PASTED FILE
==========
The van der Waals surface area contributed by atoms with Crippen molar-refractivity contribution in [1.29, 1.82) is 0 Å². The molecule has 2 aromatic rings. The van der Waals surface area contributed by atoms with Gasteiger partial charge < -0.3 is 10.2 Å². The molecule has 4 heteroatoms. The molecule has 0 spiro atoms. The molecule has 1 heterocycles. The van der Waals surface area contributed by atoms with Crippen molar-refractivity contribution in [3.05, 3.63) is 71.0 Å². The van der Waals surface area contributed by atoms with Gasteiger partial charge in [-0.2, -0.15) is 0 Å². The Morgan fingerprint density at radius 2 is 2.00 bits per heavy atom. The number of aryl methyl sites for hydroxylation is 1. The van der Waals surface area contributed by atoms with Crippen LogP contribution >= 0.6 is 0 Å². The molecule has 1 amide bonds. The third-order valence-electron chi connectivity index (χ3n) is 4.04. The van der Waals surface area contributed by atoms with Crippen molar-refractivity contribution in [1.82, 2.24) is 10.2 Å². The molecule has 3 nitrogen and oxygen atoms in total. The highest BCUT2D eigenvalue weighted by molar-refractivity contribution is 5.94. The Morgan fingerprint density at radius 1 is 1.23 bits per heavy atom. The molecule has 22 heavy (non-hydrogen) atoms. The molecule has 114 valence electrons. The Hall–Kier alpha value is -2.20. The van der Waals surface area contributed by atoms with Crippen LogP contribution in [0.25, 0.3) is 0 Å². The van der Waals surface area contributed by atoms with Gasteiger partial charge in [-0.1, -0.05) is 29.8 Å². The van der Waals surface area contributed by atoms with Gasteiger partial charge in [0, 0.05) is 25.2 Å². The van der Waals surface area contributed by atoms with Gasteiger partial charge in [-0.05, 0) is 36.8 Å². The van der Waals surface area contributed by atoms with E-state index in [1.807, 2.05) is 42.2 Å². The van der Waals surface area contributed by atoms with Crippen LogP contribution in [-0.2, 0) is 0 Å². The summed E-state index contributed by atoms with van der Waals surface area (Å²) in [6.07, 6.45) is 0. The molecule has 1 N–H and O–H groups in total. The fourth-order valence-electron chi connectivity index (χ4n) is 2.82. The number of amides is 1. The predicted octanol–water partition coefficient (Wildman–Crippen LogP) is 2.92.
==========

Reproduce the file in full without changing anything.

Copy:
The van der Waals surface area contributed by atoms with Crippen molar-refractivity contribution in [1.29, 1.82) is 0 Å². The molecule has 2 aromatic rings. The van der Waals surface area contributed by atoms with Gasteiger partial charge < -0.3 is 10.2 Å². The molecule has 4 heteroatoms. The molecule has 0 spiro atoms. The molecule has 1 heterocycles. The van der Waals surface area contributed by atoms with Crippen molar-refractivity contribution in [3.05, 3.63) is 71.0 Å². The van der Waals surface area contributed by atoms with Gasteiger partial charge in [-0.2, -0.15) is 0 Å². The Morgan fingerprint density at radius 2 is 2.00 bits per heavy atom. The number of aryl methyl sites for hydroxylation is 1. The van der Waals surface area contributed by atoms with Crippen LogP contribution >= 0.6 is 0 Å². The molecule has 1 amide bonds. The third-order valence-electron chi connectivity index (χ3n) is 4.04. The van der Waals surface area contributed by atoms with Crippen molar-refractivity contribution in [1.82, 2.24) is 10.2 Å². The molecule has 3 nitrogen and oxygen atoms in total. The highest BCUT2D eigenvalue weighted by molar-refractivity contribution is 5.94. The Morgan fingerprint density at radius 1 is 1.23 bits per heavy atom. The molecule has 22 heavy (non-hydrogen) atoms. The molecule has 114 valence electrons. The Hall–Kier alpha value is -2.20. The van der Waals surface area contributed by atoms with Crippen LogP contribution in [0.25, 0.3) is 0 Å². The van der Waals surface area contributed by atoms with Gasteiger partial charge in [-0.1, -0.05) is 29.8 Å². The van der Waals surface area contributed by atoms with Gasteiger partial charge in [0, 0.05) is 25.2 Å². The van der Waals surface area contributed by atoms with Gasteiger partial charge in [-0.05, 0) is 36.8 Å². The van der Waals surface area contributed by atoms with E-state index in [1.807, 2.05) is 42.2 Å². The van der Waals surface area contributed by atoms with Crippen LogP contribution in [-0.2, 0) is 0 Å². The summed E-state index contributed by atoms with van der Waals surface area (Å²) in [6.07, 6.45) is 0. The molecule has 1 N–H and O–H groups in total. The fourth-order valence-electron chi connectivity index (χ4n) is 2.82. The number of amides is 1. The predicted octanol–water partition coefficient (Wildman–Crippen LogP) is 2.92.